Talk:Integral
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Formal definition of the Riemann integral[edit]
This is a small point. I spotted a mistake in the definition of the Riemann integral, which included the following segment:
 For all there exists such that, for any tagged partition with mesh less than ,
This is a typical argument of the epsilondelta type. The mesh of a partition is the width of the largest subinterval formed by the partition. If the width of the largest subinterval (with some index k which we don't need to know) is , this implies that for all subintervals are . No need to go at the level of indices or of taking into account the plurality in the notation: the notion of mesh does the job.
So the correct formulation should be (and using lower case delta makes the argument even clearer, showing that it is the familiar epsilondelta argument):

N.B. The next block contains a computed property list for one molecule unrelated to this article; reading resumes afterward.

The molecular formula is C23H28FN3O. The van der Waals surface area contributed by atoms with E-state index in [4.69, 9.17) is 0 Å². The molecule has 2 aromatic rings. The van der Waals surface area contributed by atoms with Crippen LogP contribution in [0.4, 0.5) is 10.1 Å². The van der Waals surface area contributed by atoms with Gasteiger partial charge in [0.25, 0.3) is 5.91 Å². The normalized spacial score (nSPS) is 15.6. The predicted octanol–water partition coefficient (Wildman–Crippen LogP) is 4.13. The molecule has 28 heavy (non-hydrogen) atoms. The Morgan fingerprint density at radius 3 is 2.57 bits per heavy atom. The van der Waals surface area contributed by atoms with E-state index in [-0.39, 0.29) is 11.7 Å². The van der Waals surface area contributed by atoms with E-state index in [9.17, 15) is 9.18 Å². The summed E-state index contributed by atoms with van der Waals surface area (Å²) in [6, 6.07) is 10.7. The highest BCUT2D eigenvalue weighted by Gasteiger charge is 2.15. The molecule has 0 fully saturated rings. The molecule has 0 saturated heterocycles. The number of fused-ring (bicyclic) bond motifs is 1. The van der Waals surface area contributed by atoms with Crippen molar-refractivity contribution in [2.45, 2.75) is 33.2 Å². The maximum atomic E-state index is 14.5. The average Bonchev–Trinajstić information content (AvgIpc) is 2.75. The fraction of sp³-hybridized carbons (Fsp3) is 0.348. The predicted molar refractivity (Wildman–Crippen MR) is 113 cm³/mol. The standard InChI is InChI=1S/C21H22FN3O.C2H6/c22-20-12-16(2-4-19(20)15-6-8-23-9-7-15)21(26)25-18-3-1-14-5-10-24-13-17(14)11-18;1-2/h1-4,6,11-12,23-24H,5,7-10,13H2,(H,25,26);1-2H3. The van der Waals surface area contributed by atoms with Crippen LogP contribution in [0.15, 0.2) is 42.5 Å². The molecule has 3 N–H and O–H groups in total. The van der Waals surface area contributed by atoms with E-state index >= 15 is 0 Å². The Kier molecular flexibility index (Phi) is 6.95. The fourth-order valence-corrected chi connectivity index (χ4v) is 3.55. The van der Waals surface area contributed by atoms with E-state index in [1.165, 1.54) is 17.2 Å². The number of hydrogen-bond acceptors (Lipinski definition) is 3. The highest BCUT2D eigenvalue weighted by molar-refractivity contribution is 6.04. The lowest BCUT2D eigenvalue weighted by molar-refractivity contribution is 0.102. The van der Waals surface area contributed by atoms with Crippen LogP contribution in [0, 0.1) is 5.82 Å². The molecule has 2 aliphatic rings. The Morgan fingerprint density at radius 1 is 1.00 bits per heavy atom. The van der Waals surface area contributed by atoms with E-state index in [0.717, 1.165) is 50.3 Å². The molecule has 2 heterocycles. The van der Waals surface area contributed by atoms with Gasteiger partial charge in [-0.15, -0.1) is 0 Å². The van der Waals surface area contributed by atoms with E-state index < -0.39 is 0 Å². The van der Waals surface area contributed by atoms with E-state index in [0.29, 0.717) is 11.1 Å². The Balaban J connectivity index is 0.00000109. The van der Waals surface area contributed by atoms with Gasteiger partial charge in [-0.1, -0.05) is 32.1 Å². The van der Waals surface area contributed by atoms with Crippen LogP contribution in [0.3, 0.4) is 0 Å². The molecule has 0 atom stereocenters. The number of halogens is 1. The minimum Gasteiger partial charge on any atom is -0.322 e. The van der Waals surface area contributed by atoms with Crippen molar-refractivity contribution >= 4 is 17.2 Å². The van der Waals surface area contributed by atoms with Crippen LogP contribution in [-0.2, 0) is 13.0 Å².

For all there exists such that, for any tagged partition with mesh less than ,
I will try again, asking all those who want to revert my change to read the above comment and indicate where it goes wrong, if you find something wrong with it.
Dessources (talk) 13:13, 15 August 2021 (UTC)
 How can something like "There exists delta such that <expression involving Delta_i>" be possible correct? I have reverted again.  DVdm (talk) 14:05, 15 August 2021 (UTC)
 Could you please be more precise in the formulation of your objection. What expression are you referring to?
 If you mean the following expression:
 (*)
 please note that this expression does not contain as a free variable. Here is an index that runs from 1 to , and expression
 is strictly equivalent to it.
 Dessources (talk) 14:59, 15 August 2021 (UTC)